In (Accurate) data we trustAdd bookmark
In today’s world, data is ubiquitous and inescapable; it’s at the foundation of so many things we do every day, and it impacts all aspects of our lives, both professionally and personally. Think about it:
- Whether business and cities can open or have to close due to the COVID is largely based on data (Read SSON's "COVID-19 impact on global service delivery models" report) – positivity rates, hospital utilization, mortality and co-morbidity statistics;
- What ads pop up on web sites, and what makes it to the top of news feeds on social media is predicated on data and associated algorithms;
- The coupons and promotions that your local grocery store sends you (or prints on the back of your receipt) are a direct result of the historical data of what you have bought in the past.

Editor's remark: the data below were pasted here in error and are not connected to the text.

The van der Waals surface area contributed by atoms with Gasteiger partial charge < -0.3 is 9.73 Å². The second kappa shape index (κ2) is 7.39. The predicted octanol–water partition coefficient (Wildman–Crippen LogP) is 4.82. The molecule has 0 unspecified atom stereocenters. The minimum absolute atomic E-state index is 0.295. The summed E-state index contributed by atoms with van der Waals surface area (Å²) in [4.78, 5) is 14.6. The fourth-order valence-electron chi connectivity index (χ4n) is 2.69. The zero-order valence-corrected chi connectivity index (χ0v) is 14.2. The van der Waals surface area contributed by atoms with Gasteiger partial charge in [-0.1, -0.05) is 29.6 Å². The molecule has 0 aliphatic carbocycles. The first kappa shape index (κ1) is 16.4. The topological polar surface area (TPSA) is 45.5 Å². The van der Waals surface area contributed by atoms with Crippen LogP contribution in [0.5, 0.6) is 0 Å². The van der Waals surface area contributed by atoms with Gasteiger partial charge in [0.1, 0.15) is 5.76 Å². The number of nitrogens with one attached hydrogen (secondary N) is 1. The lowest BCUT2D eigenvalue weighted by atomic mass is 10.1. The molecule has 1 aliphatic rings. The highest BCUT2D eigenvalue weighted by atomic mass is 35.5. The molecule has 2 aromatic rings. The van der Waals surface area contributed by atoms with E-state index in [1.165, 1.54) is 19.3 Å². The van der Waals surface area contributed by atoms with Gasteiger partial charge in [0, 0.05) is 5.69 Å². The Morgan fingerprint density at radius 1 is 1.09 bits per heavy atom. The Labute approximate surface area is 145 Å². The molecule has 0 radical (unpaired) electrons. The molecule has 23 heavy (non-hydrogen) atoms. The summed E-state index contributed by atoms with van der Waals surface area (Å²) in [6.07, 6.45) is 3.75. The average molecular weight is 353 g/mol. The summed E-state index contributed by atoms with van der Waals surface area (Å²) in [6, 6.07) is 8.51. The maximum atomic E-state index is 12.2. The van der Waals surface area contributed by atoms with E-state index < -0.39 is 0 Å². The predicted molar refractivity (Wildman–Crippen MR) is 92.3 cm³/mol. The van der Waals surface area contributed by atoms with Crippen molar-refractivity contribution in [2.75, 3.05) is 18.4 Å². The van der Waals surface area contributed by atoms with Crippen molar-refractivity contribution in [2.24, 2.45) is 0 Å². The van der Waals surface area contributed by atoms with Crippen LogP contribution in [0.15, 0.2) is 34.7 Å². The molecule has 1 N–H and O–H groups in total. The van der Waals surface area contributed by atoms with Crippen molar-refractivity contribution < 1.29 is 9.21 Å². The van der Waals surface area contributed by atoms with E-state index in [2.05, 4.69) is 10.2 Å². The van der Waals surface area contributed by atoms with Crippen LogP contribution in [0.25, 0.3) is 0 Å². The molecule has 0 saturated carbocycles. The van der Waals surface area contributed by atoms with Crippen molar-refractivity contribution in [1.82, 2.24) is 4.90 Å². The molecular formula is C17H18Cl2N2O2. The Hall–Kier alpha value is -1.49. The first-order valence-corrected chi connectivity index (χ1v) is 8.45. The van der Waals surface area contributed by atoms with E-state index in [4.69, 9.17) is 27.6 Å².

Data has become a critical “raw material” for businesses to create products and services; as such, it is one of the most valuable currencies in the world.
And, data is at the core of procurement’s success and innovation. Almost everything that procurement does, and should be doing, is based on data. Procurement leaders who can turn data into information, and then use that information to drive strategy and deliver results will be exponentially more successful than those who think that data is not important, or those who don’t have the systems and processes to maximize data access and analysis.
“But is that data accurate? Would you use a raw material that had been stored for years in a leaky warehouse to produce new products? No. And you shouldn’t for your data either. It has to be curated, managed and maintained so that you can do things like report accurate figures on healthcare, target the correct audience with your ad campaign, or mail the right people with the right names.